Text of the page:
Small farmers could play an important part in making Haiti – where just two percent of trees are still standing – green again.
For the small island developing states of the Caribbean, there is nothing more important than the United Nations Climate Change Conference taking place here at the national stadium of Poland from Nov. 11-22.
Some 2,400 kilometres from New York City, where victims of Haiti's cholera epidemic are suing the United Nations in a U.S. federal court, the disease continues to burn through the populace with no end in sight.
One year ago, Hurricane Sandy ravaged the Northeast United States, causing an estimated 68 billion dollars in damage and paralysing the world’s financial nerve centre.
Wambui Karunyu, 72, and her seven-year-old grandson are the only surviving members of their immediate family. Karunyu’s husband and five children all succumbed to the hardships of living in the semi-arid area of lower Mukurweini district in central Kenya.
Haiti has been receiving food aid for half a century - over 1.5 million tonnes from the U.S. alone during the past two decades.
Pink, green, blue, red. From a distance, the thousands of brightly coloured houses look like a painting. The observer can’t see the suffering and dangers threatening the residents of the Jalousie neighbourhood – problems that are being ignored by the government, which is spending six million dollars on a massive make-up job.
It's Saturday, and the entrance hall of a police station in front of the busy market in Salomon in the Haitian capital has become an improvised health post. In a few minutes there is a long queue of people waiting to be seen by the Cuban medical brigade.
Despite two government decrees making their import and usage illegal, styrofoam cups and plates are used and littered all over the capital, as well as bought and sold, wholesale and retail, completely out in the open.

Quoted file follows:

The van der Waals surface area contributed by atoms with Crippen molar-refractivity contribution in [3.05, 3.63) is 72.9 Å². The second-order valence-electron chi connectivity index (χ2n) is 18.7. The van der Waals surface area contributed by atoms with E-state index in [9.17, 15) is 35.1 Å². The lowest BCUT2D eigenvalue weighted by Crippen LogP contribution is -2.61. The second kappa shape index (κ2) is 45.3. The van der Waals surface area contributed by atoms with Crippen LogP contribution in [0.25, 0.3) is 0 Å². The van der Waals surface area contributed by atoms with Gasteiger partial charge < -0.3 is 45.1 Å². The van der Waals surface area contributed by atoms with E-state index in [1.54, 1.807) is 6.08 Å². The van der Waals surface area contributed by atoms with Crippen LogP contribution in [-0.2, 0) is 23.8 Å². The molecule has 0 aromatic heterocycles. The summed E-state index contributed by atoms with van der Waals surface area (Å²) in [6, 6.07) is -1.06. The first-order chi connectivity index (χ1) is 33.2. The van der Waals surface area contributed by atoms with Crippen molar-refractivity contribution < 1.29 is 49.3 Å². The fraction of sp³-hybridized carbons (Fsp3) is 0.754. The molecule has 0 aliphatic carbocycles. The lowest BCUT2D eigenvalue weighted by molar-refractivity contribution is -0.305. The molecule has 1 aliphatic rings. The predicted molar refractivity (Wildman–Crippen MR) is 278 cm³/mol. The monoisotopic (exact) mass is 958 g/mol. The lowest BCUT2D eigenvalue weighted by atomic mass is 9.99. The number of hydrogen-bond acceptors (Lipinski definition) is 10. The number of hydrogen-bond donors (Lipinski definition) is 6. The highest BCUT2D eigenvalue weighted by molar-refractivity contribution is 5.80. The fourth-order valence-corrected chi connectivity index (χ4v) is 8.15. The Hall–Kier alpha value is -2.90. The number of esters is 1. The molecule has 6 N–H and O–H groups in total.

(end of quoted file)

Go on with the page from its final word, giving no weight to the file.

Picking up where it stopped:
Work by the Group of 4 (G4) union of Haitian peasant organisations, alo
ng with assistance from the Dessalines Brigade - South American peasant leaders and agroecology experts supported by La Via Campesina - has been singled out for promoting “good farming practices and advocat[ing] for peasant farmers” in Haiti.
As the government works on preparing “an attractive law that will entice investors”, Haitian popular organisations are mobilising and forming networks to resist mining in their country.
Lack of financing for a 10-year eradication plan means that cholera will likely be endemic to Haiti for years to come.
More than two years ago, Haiti's parliament approved a landmark amendment to the country's 1987 constitution to ensure that women fill at least 30 percent of elected and appointed positions at the national level.
Several years after the start of the economic crisis in the United States and Europe, which led to a shift in migration patterns, Latin America still lacks a more inclusive view of the phenomenon of people seeking a better life abroad.
Three years after its star-studded launch by President René Préval, actor Sean Penn and other Haitian and foreign dignitaries, the model “Corail-Cesselesse” camp for Haiti's 2010 earthquake victims has helped give birth to what might become the country's most expansive – and most expensive – slum.
Despite the unforgiving sun and its sweltering heat, Joel Monfiston is working, hammering a piece of worn plywood, watering flowers and picking the weeds out from between rocks and pebbles.
Following the devastating 2010 earthquake in Haiti, more than a billion dollars of U.S. aid money has gone to that country with little transparency or accountability on how the money is being used, according to new data released by a watchdog group here.
While Jean Reniteau mulls over the idea of using solar panels to light his house, Frantz Fanfan is wondering how to expand production of biomass briquettes to replace the use of charcoal in the cooking stoves of most of the Haitian people, who lack electricity.
Droughts and floods, devastating hurricanes and soil erosion with a drastic impact on food security make Haiti extremely vulnerable to climate change and in need of enormous adaptation efforts.
Haiti is poised to enact major reforms to its penal code to make it easier for victims of rape to prosecute their attackers.
For the first time ever, on Thursday Haiti’s former dictator faced his accusers, answering questions about corruption and human rights abuses during his brutal 15-year regime (1971-1986).